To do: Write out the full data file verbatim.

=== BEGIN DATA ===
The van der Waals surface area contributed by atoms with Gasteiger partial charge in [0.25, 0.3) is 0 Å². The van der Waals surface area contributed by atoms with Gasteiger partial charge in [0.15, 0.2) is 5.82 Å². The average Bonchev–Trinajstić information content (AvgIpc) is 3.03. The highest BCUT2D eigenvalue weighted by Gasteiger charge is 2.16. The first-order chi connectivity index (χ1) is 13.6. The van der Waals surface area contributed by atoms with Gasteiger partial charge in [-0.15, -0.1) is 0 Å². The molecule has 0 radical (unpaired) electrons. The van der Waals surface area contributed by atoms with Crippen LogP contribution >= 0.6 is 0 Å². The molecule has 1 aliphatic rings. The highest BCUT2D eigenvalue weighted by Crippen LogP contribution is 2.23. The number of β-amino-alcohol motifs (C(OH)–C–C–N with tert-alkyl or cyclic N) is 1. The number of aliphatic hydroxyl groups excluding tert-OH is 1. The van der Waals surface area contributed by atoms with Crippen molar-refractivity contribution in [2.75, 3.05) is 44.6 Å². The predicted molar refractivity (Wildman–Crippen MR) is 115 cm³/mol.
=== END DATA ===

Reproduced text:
The van der Waals surface area contributed by atoms with Gasteiger partial charge in [0.25, 0.3) is 0 Å². The van der Waals surface area contributed by atoms with Gasteiger partial charge in [0.15, 0.2) is 5.82 Å². The average Bonchev–Trinajstić information content (AvgIpc) is 3.03. The highest BCUT2D eigenvalue weighted by Gasteiger charge is 2.16. The first-order chi connectivity index (χ1) is 13.6. The van der Waals surface area contributed by atoms with Gasteiger partial charge in [-0.15, -0.1) is 0 Å². The molecule has 0 radical (unpaired) electrons. The van der Waals surface area contributed by atoms with Crippen LogP contribution >= 0.6 is 0 Å². The molecule has 1 aliphatic rings. The highest BCUT2D eigenvalue weighted by Crippen LogP contribution is 2.23. The number of β-amino-alcohol motifs (C(OH)–C–C–N with tert-alkyl or cyclic N) is 1. The number of aliphatic hydroxyl groups excluding tert-OH is 1. The van der Waals surface area contributed by atoms with Crippen molar-refractivity contribution in [2.75, 3.05) is 44.6 Å². The predicted molar refractivity (Wildman–Crippen MR) is 115 cm³/mol.